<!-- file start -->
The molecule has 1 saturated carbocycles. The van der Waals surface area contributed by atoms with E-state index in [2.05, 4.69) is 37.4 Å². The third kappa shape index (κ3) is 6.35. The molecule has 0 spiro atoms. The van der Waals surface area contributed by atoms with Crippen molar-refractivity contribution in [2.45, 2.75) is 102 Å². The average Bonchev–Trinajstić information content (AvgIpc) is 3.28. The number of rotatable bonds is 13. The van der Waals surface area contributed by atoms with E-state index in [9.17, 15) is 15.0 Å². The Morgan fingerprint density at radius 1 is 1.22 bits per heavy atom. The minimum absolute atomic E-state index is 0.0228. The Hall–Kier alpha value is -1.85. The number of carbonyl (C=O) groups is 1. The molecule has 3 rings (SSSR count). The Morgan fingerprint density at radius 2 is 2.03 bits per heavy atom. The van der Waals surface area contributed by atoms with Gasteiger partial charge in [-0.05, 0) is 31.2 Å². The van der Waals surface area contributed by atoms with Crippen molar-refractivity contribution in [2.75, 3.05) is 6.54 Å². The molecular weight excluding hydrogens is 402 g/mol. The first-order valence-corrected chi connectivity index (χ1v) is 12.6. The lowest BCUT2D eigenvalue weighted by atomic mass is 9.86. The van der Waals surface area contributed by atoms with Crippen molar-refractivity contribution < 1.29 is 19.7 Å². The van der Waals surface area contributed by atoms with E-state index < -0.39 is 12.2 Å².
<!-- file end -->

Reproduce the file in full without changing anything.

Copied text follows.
The molecule has 1 saturated carbocycles. The van der Waals surface area contributed by atoms with E-state index in [2.05, 4.69) is 37.4 Å². The third kappa shape index (κ3) is 6.35. The molecule has 0 spiro atoms. The van der Waals surface area contributed by atoms with Crippen molar-refractivity contribution in [2.45, 2.75) is 102 Å². The average Bonchev–Trinajstić information content (AvgIpc) is 3.28. The number of rotatable bonds is 13. The van der Waals surface area contributed by atoms with E-state index in [9.17, 15) is 15.0 Å². The Morgan fingerprint density at radius 1 is 1.22 bits per heavy atom. The minimum absolute atomic E-state index is 0.0228. The Hall–Kier alpha value is -1.85. The number of carbonyl (C=O) groups is 1. The molecule has 3 rings (SSSR count). The Morgan fingerprint density at radius 2 is 2.03 bits per heavy atom. The van der Waals surface area contributed by atoms with Gasteiger partial charge in [-0.05, 0) is 31.2 Å². The van der Waals surface area contributed by atoms with Crippen molar-refractivity contribution in [2.75, 3.05) is 6.54 Å². The molecular weight excluding hydrogens is 402 g/mol. The first-order valence-corrected chi connectivity index (χ1v) is 12.6. The lowest BCUT2D eigenvalue weighted by atomic mass is 9.86. The van der Waals surface area contributed by atoms with Crippen molar-refractivity contribution < 1.29 is 19.7 Å². The van der Waals surface area contributed by atoms with E-state index < -0.39 is 12.2 Å².